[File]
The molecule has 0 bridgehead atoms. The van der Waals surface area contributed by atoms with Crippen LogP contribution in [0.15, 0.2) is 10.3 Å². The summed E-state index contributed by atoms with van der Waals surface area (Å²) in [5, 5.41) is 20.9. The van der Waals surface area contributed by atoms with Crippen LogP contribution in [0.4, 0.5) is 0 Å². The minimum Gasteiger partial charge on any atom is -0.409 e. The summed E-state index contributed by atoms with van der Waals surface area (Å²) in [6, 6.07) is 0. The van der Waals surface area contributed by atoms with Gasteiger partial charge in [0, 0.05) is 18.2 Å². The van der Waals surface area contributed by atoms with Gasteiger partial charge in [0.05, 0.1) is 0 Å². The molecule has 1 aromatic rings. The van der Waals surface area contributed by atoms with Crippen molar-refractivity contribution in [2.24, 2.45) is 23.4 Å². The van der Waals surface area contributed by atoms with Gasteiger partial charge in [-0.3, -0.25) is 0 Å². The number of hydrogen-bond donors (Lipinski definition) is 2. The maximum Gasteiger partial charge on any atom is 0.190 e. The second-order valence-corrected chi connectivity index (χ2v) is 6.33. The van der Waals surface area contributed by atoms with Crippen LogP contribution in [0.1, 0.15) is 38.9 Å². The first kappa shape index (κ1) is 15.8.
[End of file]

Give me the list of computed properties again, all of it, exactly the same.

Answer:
The molecule has 0 bridgehead atoms. The van der Waals surface area contributed by atoms with Crippen LogP contribution in [0.15, 0.2) is 10.3 Å². The summed E-state index contributed by atoms with van der Waals surface area (Å²) in [5, 5.41) is 20.9. The van der Waals surface area contributed by atoms with Crippen LogP contribution in [0.4, 0.5) is 0 Å². The minimum Gasteiger partial charge on any atom is -0.409 e. The summed E-state index contributed by atoms with van der Waals surface area (Å²) in [6, 6.07) is 0. The van der Waals surface area contributed by atoms with Gasteiger partial charge in [0, 0.05) is 18.2 Å². The van der Waals surface area contributed by atoms with Gasteiger partial charge in [0.05, 0.1) is 0 Å². The molecule has 1 aromatic rings. The van der Waals surface area contributed by atoms with Crippen molar-refractivity contribution in [2.24, 2.45) is 23.4 Å². The van der Waals surface area contributed by atoms with Gasteiger partial charge in [-0.3, -0.25) is 0 Å². The number of hydrogen-bond donors (Lipinski definition) is 2. The maximum Gasteiger partial charge on any atom is 0.190 e. The second-order valence-corrected chi connectivity index (χ2v) is 6.33. The van der Waals surface area contributed by atoms with Crippen LogP contribution in [0.1, 0.15) is 38.9 Å². The first kappa shape index (κ1) is 15.8.